At sea. Volvo Ocean Race: ABN AMRO TWO crew enjoys the wild life despite the boat position Print E-mail
Tuesday, 11 April 2006
Luke Molloy:

This past week there has been an abundance of activity both on board and surrounding the "street fighter". Despite our current situation at the back of the fleet, we are as always fighting on at 100 percent and I think we are sailing the boat better than ever before. If only we had been a little luckier at the right time on day three things would be a little different. Life goes on and there is still a long way to go and some tricky weather to negotiate before we are tasting the spare ribs in Baltimore.

Aside from the daily antics of sail changing, showering on the bow and eating, there has been some notable appearances from some of our sea friends. It all started about five days ago when we were joined by a bird known as a ganet. This bird was amazing, his sleek lines gliding swiftly through the air, making our boat seem like it was standing still. His eager eyes focused on the surrounding water, noting any strange sign of movement under the surface of the sea. When he has sighted his prey, his wings arch upwards, thrusting his body into a mid air stall, then tuck back against his body as he makes a rocket like re-entry straight into the water. Great to watch but I was soon fed up with this random behaviour after trying time and time again to catch this on film!. The next bird sighting was later that night when we were stalked for the best part of an hour by a little brown bird (believed on board to be a Tit, or perhaps a brown breasted Boobie) trying to land on our mast and hitch a free ride. This was made even harder for the little fella with the addition of the flow of the mainsail, obstruction from our running rigging and constant lampings with our spot light and bad bird noises from Simeon.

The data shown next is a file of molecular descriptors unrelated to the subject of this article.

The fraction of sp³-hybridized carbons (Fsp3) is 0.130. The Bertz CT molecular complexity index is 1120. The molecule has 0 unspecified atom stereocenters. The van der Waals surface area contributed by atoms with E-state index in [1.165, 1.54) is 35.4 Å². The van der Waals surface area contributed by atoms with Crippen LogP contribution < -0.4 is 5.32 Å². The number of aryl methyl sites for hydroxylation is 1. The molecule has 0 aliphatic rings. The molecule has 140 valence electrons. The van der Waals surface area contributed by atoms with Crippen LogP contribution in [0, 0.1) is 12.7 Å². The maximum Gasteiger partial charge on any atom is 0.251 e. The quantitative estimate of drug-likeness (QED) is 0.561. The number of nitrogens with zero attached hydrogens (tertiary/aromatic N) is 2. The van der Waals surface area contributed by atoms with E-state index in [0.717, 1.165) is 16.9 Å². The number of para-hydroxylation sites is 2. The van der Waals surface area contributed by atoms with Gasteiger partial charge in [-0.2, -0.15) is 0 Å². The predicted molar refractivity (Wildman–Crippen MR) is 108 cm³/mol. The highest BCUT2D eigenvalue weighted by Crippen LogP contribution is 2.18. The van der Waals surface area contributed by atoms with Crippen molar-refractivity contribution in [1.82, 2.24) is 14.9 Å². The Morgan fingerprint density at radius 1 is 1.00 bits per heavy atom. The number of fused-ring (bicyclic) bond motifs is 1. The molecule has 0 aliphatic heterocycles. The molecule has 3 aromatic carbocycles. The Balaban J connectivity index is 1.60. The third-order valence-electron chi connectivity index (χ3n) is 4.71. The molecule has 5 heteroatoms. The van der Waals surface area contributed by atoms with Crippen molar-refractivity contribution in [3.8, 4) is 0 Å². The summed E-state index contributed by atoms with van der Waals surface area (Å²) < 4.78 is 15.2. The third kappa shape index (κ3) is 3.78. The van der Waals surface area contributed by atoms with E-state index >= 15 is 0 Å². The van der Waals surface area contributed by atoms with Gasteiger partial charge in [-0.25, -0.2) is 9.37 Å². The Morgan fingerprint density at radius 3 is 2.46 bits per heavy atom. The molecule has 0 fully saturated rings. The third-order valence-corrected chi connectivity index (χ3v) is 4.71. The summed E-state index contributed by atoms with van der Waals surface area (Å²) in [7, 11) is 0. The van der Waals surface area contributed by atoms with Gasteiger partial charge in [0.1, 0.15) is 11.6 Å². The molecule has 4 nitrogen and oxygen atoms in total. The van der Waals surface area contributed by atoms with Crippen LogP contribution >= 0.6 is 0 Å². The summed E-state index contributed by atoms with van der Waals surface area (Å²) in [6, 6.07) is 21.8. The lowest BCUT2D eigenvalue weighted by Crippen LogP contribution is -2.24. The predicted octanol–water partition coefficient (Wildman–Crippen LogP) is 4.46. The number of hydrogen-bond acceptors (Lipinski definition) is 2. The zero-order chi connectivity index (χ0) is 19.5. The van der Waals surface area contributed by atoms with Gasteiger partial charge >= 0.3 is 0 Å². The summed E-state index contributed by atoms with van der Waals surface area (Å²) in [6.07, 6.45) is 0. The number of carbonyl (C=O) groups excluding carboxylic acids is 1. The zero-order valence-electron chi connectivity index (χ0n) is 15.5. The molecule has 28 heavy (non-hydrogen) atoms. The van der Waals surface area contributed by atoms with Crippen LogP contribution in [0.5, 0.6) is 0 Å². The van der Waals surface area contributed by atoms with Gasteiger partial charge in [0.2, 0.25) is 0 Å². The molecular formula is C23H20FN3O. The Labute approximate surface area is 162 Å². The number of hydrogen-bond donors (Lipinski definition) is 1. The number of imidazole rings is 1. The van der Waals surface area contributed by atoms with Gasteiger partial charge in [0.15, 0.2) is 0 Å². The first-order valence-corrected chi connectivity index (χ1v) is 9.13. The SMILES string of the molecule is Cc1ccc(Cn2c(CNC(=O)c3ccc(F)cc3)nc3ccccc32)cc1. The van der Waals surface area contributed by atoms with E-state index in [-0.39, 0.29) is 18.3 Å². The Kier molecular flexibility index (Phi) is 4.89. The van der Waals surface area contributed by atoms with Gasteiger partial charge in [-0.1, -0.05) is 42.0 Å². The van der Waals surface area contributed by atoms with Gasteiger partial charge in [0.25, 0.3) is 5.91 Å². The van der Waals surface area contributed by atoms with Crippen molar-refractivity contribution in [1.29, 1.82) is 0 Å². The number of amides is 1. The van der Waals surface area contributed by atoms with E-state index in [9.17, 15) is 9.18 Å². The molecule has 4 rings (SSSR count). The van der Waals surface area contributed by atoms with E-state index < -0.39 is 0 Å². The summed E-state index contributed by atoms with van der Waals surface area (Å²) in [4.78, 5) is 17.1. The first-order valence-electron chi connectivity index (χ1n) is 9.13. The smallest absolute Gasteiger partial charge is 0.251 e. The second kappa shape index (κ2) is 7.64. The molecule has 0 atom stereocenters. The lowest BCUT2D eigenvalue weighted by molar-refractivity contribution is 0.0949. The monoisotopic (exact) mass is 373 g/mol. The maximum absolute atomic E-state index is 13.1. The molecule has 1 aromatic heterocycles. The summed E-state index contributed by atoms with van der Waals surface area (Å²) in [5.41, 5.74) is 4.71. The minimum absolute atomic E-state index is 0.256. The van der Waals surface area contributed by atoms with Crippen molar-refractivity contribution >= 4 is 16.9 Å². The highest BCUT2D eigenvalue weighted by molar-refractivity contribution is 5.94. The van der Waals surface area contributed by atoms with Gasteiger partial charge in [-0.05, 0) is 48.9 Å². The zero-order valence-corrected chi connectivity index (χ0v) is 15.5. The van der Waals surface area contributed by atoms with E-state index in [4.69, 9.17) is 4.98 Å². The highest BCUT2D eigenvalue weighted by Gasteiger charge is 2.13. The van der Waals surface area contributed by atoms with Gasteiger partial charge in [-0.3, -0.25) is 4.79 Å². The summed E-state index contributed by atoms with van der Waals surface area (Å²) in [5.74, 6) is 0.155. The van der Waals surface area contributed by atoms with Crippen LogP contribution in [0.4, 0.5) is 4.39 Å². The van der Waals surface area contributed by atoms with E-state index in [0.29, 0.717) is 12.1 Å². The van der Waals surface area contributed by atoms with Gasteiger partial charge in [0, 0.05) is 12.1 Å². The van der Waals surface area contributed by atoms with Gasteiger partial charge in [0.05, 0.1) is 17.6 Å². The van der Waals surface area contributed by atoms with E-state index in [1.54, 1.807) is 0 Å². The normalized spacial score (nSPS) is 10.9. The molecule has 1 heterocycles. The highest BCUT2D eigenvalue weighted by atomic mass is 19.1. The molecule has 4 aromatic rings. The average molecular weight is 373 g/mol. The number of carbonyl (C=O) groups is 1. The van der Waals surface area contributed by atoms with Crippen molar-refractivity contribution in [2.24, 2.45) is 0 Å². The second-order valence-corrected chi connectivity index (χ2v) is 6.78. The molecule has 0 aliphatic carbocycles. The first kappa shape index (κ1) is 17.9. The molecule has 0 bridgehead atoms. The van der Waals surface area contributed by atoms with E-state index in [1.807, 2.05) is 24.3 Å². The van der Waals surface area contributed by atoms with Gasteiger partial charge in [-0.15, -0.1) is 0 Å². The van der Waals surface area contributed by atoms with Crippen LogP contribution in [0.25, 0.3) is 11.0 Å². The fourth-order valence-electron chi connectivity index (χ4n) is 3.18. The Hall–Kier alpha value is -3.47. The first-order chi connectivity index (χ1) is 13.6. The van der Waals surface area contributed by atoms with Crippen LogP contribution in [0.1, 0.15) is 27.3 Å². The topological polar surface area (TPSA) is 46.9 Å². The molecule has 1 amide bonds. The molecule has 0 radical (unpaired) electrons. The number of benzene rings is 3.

Moby dick or sperm whale was the next wild creature to pass our side, almost colliding with our keel. We caught this one on film along with about six of his friends within 20 minutes of each other. Great joy was felt on board to know that we were not alone even though our competitors had left us in their wake. A small school of dolphins briefly swept past next, leaping out of our stern wake and enjoying the afternoon sunlight. they didn't hang around for long and soon we were alone again.

Last night was the perfect opportunity to finish my race long observations on the flying fish, or "winged warrior of the sea" as I have named them. There are two main types of this fearless fish. The first to note and the more commonly sighted is the "startled speedster" who accelerates rapidly with a quick flip of the tail then launches into the air with wings spread, flying low and under the radar with a pace that would make Carl Lewis envious.

The second and less common but far more skilled is the "kamikaze warrior" who possesses an action similar to the startled speedster but has adapted the ability to fly much higher into the air, some reports suggest upwards of four meters. This warrior is only seen at night and is willing to put everything on the line for one chance to nail the skipper in the face and send our Volvo 70 careering off uncontrolled into the darkness. Very few of these Kamikaze warriors return to the sea alive, most meeting their end with a miss guided attempt into the mainsail, boom or obstructing crew member. All is not lost though for this battler who leaves his foul stench behind as a reminder of the attack.
Last Updated ( Tuesday, 11 April 2006 )
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